Ezer: helpmate or mighty rescuer?
As we discussed in the first post of this series, God first created adam, or adamah, a human who gained the identity of a man after a woman was created from part of his side. God created the woman because the man needed a “suitable helper.”
What does that mean?
When God brings the woman to the man, the verses that follow clearly set up the idea of deep companionship and partnership between men and women. She was taken from his side, indicating closeness and equality. They are made of the same stuff, “bone of my bones and flesh of my flesh,” and are intended to be united together again as one when they marry (Genesis 2:23-24).
The first woman came from the first man, but all other men come from women. Yet, men still play an irreplaceable role in the start of each new life. The jobs God gave to men and women and are inextricably shared (Genesis 1:28).
When God says that the man shouldn’t be alone, he doesn’t say, “You need someone who will enable you to reproduce and none of these animals will suffice.” No. He says that the man needs a helper. There are a lot of opinions on what a “suitable helper” means. I wanted to spend my own time reflecting on it because it’s the clearest definition God gives for the purpose of women.
In this context, the term "helper” often has the connotation of a subordinate or less important role than the one being helped. I grew up thinking this, until a friend told me what the Hebrew word for helper, ezer, actually meant.
By definition, ezer means strong, powerful help or support. I’ve also heard ezer being described as a “mighty rescuer,” since it’s used to refer to important acts of rescue. In Scripture, it is used twice to reference the first woman, three times in military contexts and 16 times to describe God’s rescuing help.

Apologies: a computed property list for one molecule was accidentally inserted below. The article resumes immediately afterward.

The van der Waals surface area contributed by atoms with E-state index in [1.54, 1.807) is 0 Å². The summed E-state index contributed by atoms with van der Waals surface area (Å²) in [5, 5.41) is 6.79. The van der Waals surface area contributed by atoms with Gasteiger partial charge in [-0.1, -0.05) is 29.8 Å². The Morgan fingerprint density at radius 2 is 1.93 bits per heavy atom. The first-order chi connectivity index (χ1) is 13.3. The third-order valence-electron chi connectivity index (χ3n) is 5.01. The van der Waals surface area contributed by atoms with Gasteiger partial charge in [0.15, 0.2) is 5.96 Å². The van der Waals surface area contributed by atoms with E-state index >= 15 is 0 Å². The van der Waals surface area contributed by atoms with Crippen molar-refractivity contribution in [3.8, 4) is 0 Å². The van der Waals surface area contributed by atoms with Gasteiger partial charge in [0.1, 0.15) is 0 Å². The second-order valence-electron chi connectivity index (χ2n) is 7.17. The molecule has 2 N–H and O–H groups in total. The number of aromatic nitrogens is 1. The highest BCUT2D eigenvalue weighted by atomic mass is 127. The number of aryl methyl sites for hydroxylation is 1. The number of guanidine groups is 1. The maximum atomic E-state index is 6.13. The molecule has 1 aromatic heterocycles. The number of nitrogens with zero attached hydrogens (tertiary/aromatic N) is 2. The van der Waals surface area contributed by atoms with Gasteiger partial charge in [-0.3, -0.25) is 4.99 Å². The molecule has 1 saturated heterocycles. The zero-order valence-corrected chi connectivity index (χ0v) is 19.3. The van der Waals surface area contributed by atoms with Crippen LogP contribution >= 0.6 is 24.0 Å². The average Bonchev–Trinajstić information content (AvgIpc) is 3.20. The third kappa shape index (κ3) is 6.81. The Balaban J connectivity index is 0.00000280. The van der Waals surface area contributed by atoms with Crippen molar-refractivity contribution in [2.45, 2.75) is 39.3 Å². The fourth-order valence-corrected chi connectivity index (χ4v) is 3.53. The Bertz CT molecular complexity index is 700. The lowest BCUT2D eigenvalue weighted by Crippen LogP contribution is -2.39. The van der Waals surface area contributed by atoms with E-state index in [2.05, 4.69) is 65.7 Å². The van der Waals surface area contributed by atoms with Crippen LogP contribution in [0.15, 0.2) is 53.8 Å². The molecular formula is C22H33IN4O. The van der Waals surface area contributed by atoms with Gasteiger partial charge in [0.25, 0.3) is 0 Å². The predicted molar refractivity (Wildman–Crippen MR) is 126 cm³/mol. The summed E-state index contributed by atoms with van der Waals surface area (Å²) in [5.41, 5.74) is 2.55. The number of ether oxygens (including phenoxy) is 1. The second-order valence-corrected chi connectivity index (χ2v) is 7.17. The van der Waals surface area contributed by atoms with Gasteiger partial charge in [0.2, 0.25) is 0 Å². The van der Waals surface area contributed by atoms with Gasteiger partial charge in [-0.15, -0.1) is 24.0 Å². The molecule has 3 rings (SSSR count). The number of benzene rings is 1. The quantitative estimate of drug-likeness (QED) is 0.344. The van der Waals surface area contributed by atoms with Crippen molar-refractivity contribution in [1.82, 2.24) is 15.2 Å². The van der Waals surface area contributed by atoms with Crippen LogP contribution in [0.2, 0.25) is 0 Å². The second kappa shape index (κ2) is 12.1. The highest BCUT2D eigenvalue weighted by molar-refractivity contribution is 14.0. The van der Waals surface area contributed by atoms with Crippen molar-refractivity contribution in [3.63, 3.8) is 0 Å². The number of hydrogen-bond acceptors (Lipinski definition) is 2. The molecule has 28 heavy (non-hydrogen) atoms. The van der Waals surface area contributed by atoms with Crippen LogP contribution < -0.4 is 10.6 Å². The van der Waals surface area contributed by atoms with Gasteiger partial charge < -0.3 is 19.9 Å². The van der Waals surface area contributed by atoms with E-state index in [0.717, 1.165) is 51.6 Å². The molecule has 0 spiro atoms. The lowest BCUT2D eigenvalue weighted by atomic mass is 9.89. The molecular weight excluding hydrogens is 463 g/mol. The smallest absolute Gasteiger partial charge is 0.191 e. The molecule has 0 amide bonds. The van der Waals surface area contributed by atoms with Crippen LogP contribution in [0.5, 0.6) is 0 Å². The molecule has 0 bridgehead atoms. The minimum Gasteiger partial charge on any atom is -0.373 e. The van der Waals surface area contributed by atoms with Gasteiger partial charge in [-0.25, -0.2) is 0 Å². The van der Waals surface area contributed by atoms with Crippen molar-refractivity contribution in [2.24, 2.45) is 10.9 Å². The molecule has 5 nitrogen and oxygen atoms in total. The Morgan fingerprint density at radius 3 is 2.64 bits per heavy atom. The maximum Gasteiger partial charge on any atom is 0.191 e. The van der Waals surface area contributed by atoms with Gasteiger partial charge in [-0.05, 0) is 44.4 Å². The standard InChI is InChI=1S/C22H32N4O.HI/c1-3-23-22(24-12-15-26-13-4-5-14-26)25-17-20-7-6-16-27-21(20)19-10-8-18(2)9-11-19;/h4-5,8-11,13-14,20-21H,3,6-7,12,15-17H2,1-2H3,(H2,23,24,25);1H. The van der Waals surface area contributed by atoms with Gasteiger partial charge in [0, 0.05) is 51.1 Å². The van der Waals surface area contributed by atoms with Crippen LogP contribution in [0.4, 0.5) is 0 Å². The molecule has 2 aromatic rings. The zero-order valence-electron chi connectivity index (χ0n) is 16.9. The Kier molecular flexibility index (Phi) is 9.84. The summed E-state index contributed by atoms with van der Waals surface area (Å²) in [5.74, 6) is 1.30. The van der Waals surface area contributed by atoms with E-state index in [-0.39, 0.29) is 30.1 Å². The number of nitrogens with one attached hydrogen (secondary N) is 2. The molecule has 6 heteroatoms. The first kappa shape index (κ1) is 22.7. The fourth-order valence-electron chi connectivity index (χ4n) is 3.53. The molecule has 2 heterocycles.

Kenegdo, a Hebrew phrase which is now translated in various ways, such as “suitable for him,” “meet for him,” or “help-meet,” actually has connotations of “like,” “as,” “opposite to” and “equal to.” In fact, the New King James Version translates the passage, “a helper comparable to him.”
Ezer kenegdo: a powerful, equal helper-rescuer.
Consider these examples of how the word ezer is used in the Old Testament to describe God’s mighty rescue:
“My father’s God was my helper; he saved me from the sword of Pharaoh.” – Exodus 18:4
“Hear, O Lord, the voice of Judah, and bring him in to his people. With your hands contend for him, and be his help against his foes.” – Deuteronomy 33:7
“There is no one like the God of Jeshuran, who rides across the heavens to help you on the clouds of his majesty.” – Deuteronomy 33:26
“Blessed are you, Israel! Who is like you, a people saved by the Lord? He is your shield and helper and your glorious sword. Your enemies will cower before you, and you will tread on their heights.” – Deuteronomy 33:29
“May he send you help from the sanctuary and grant you support from Zion.” – Psalm 20:2
“We wait in hope for the Lord; he is our help and our shield.” – Psalm 33:20
“But as for me I am poor and needy; come quickly to me, O God. You are my help and my deliverer; Lord, do not delay.” – Psalm 70:5
“I lift up my eyes to the mountains, where does my help come from? My help comes from the Lord, the Maker of heaven and earth.” – Psalm 121:1-2
When I think of myself as a wife, I do not think of myself as a warrior, fighting shoulder-to-shoulder—or at times rescuing—my husband.